The sun rises in Canmore, Alberta. Pic: Aine Fox/PAThe sun rises in Canmore, Alberta. Pic: Aine Fox/PA
The sun rises in Canmore, Alberta. Pic: Aine Fox/PA

The company was founded and is run by medicine woman Brenda Holder, who is of Cree lineage and has a deep knowledge of the historical medicines of the boreal forest. This trek is led by her son Jordan, to whom she has passed much of her knowledge.

We learn how watching what bears eat when they’re hungry and when they’re sick has taught humans over the years which plants were safe, due to their “almost identical internal physiology” to us.

From bitter buffalo berries, cooked to sweeten and paired with meat, wild rosehip for tea, and wolf willow seeds used for beads to make jewellery, my eyes are opened to the endless possibilities presented by nature.

This wealth of choice and taste is something used creatively by chef Tracy Little at her Sauvage restaurant. Having grown up foraging in the forests of Northern Alberta – more than 10 hours north of Canmore, reminding us of the vastness of this state – she has successfully turned her passion for sustainability and using mainly locally sourced ingredients into a career.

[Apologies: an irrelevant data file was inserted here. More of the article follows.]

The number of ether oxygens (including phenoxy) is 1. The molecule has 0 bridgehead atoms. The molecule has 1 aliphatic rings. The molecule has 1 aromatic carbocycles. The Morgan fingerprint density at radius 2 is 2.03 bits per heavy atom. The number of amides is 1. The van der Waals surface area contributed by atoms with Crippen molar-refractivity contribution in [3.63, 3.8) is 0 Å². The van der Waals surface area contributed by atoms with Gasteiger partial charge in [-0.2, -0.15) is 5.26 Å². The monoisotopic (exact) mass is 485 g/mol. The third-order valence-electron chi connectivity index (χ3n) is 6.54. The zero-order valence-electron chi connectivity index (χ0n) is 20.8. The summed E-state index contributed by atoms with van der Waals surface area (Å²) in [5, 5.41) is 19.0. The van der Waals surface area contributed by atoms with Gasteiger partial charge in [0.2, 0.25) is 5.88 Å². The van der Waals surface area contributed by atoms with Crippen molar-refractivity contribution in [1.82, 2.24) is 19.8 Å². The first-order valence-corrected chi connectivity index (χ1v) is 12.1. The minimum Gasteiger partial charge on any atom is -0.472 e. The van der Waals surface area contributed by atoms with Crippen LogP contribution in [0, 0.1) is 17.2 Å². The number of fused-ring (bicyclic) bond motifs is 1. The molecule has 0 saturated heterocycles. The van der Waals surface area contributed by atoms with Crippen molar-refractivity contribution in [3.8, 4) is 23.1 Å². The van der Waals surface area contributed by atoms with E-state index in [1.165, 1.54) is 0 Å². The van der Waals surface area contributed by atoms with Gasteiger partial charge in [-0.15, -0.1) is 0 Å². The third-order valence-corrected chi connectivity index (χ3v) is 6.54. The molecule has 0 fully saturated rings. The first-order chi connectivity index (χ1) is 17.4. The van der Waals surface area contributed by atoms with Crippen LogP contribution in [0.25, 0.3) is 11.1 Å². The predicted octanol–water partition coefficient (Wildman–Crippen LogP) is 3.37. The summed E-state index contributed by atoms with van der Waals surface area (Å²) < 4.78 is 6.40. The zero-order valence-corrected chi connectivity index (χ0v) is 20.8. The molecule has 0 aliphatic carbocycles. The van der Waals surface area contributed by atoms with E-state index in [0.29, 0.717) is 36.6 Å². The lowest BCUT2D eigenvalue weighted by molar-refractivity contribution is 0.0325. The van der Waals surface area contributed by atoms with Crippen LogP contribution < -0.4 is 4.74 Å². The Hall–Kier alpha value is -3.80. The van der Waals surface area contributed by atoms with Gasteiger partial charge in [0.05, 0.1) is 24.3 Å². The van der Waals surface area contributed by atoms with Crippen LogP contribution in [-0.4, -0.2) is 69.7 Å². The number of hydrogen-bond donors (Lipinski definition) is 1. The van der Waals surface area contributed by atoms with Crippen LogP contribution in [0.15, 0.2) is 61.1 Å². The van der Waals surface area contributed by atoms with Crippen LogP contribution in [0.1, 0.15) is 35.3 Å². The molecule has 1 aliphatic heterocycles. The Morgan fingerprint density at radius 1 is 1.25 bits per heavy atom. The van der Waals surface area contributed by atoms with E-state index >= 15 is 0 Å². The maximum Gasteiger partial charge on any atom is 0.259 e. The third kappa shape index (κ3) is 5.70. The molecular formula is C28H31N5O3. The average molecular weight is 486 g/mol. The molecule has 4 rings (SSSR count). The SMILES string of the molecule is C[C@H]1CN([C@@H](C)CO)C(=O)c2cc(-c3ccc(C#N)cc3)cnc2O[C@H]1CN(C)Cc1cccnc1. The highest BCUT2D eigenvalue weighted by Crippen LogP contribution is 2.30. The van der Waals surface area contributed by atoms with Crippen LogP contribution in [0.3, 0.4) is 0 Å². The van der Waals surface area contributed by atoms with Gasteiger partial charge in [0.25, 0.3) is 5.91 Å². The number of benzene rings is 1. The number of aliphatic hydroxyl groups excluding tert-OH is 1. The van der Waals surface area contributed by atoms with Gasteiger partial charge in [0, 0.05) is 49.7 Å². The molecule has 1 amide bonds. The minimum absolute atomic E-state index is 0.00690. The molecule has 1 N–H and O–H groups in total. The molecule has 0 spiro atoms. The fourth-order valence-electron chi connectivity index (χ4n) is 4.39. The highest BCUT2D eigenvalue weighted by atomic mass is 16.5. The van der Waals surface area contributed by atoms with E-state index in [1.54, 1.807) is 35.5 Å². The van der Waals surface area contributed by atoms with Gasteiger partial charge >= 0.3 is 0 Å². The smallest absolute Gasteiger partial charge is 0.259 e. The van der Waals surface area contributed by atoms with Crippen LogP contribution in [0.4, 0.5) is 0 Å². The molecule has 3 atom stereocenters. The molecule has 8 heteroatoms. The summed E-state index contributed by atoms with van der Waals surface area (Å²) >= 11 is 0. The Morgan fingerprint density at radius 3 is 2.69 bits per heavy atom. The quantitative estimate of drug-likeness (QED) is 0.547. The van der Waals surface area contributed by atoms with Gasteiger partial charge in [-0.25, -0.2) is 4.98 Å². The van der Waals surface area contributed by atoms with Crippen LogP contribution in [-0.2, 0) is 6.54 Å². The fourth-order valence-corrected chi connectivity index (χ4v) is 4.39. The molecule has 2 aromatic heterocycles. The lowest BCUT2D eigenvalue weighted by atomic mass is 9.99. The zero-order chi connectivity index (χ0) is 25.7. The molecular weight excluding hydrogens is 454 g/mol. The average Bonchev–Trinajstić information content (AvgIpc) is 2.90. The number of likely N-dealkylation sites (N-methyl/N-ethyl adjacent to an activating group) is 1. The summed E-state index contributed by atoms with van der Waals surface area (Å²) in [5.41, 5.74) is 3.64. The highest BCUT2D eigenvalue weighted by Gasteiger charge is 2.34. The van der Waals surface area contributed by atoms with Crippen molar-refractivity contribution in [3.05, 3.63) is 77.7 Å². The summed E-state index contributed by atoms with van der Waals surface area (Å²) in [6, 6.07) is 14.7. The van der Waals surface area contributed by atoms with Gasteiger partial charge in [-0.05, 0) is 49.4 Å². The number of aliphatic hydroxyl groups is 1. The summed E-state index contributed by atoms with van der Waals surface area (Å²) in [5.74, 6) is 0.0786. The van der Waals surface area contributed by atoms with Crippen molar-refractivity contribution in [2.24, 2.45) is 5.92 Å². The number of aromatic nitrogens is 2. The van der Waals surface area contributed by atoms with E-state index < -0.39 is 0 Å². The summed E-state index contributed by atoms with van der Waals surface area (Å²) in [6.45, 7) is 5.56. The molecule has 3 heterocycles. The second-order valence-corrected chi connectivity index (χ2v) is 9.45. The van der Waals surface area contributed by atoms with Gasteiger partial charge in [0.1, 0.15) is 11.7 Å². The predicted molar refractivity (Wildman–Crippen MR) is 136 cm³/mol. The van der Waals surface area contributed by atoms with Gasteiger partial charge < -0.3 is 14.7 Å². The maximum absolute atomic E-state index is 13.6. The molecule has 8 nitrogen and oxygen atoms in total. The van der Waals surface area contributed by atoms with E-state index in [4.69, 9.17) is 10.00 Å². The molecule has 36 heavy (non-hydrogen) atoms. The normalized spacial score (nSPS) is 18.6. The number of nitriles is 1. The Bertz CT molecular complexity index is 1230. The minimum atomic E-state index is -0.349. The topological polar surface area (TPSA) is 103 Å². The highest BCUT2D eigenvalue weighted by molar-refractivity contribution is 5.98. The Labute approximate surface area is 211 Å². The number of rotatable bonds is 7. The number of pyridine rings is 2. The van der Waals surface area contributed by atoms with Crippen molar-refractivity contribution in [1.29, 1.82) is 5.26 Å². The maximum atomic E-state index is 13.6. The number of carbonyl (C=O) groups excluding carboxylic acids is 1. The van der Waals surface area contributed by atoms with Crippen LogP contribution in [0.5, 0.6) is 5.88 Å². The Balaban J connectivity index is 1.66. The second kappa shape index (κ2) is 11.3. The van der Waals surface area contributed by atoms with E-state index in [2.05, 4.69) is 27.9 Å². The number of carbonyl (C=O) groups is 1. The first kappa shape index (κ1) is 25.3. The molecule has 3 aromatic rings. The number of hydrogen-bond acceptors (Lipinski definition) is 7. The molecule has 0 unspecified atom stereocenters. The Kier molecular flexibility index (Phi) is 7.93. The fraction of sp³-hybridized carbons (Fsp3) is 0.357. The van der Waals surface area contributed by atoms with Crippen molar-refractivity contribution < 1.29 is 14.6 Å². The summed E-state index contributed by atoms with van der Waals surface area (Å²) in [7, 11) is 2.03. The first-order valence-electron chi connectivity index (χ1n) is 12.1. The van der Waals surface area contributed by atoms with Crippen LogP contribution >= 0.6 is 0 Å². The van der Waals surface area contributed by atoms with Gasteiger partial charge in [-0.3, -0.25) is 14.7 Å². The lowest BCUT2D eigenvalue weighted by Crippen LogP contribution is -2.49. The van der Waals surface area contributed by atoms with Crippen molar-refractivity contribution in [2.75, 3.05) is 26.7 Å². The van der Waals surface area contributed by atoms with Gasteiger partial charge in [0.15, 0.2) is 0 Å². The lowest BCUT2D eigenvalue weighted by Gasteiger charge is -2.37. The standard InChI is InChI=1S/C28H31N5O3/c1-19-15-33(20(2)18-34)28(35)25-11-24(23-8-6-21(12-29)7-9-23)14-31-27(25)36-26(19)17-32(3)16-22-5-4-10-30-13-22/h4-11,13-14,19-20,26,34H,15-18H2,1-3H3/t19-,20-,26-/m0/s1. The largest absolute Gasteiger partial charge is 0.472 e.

Diners choose either hunter (meat) or gatherer (vegetarian) set menus and let chef Tracy work her magic, which comes with a healthy dose of creative flair.

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Opting for the juice pairing, my starter of strawberries with beetroot is enhanced by a cedar-infused pear drink, and while I’m unsure at first on the smoked mushroom kombucha, it all makes sense when paired with a bite of mushroom foam and dandelion. A spruce tip dessert, akin to a lemon posset, rounds off a meal like none I’ve ever had.

It feels fitting to end my trip with one last adventurous walk, so I head to Lake Louise.

The 40-minute drive along the Trans-Canada Highway from Banff is a treat in itself, with tree-lined wildlife bridges dotted along the route, connecting habitats and allowing animals to cross the road.

While I’ve seen breathtaking images of the clear blue lake reflecting the mountains surrounding it in summer, I feel privileged to get to set foot onto the huge frozen body of water on my trip.

While I promise myself I’ll visit again when the snow is gone for a different perspective on this lush landscape, I think about how the Albertan summer has its work cut out to top this fairytale scene.

How to plan your trip

Canada As You Like It (; 020 8742 8299) offers a seven-night Alberta fly-drive from £1,355pp/$2,307 Canadian (two sharing), including return flights to Calgary, all-inclusive car hire, one night in Calgary, two nights in Canmore, two nights in Banff and one night in Lake Louise.

For travel between Calgary and Banff without a car visitors can take the Brewster Express return from around $137 (Canadian).

For more information, visit